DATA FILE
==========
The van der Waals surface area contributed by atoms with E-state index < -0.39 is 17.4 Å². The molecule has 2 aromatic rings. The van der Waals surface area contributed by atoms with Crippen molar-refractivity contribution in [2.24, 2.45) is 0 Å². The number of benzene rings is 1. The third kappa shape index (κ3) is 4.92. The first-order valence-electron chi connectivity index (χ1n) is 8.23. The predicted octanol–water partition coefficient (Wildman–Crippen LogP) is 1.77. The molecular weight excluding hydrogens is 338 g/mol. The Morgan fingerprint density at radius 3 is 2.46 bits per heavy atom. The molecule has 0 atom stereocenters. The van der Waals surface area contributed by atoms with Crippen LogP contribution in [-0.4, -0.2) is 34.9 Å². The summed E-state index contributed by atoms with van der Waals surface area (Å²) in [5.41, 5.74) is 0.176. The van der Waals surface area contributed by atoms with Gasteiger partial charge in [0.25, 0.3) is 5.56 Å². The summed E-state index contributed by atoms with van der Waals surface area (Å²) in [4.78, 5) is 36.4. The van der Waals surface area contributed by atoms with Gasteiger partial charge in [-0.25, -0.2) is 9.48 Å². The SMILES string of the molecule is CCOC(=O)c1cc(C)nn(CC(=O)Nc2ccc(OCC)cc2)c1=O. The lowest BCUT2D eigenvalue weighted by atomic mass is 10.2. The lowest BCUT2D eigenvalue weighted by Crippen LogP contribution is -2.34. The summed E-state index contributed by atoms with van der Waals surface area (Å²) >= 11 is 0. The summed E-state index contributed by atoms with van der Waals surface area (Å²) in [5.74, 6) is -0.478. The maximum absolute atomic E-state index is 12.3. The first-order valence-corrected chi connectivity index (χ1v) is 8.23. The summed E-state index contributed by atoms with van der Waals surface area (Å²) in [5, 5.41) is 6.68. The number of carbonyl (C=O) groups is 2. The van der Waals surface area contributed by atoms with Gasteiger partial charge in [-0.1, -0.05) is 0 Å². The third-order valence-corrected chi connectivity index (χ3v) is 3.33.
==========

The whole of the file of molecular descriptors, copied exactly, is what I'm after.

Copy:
The van der Waals surface area contributed by atoms with E-state index < -0.39 is 17.4 Å². The molecule has 2 aromatic rings. The van der Waals surface area contributed by atoms with Crippen molar-refractivity contribution in [2.24, 2.45) is 0 Å². The number of benzene rings is 1. The third kappa shape index (κ3) is 4.92. The first-order valence-electron chi connectivity index (χ1n) is 8.23. The predicted octanol–water partition coefficient (Wildman–Crippen LogP) is 1.77. The molecular weight excluding hydrogens is 338 g/mol. The Morgan fingerprint density at radius 3 is 2.46 bits per heavy atom. The molecule has 0 atom stereocenters. The van der Waals surface area contributed by atoms with Crippen LogP contribution in [-0.4, -0.2) is 34.9 Å². The summed E-state index contributed by atoms with van der Waals surface area (Å²) in [5.41, 5.74) is 0.176. The van der Waals surface area contributed by atoms with Gasteiger partial charge in [0.25, 0.3) is 5.56 Å². The summed E-state index contributed by atoms with van der Waals surface area (Å²) in [4.78, 5) is 36.4. The van der Waals surface area contributed by atoms with Gasteiger partial charge in [-0.25, -0.2) is 9.48 Å². The SMILES string of the molecule is CCOC(=O)c1cc(C)nn(CC(=O)Nc2ccc(OCC)cc2)c1=O. The lowest BCUT2D eigenvalue weighted by atomic mass is 10.2. The lowest BCUT2D eigenvalue weighted by Crippen LogP contribution is -2.34. The summed E-state index contributed by atoms with van der Waals surface area (Å²) >= 11 is 0. The summed E-state index contributed by atoms with van der Waals surface area (Å²) in [5.74, 6) is -0.478. The maximum absolute atomic E-state index is 12.3. The first-order valence-corrected chi connectivity index (χ1v) is 8.23. The summed E-state index contributed by atoms with van der Waals surface area (Å²) in [5, 5.41) is 6.68. The number of carbonyl (C=O) groups is 2. The van der Waals surface area contributed by atoms with Gasteiger partial charge in [-0.1, -0.05) is 0 Å². The third-order valence-corrected chi connectivity index (χ3v) is 3.33.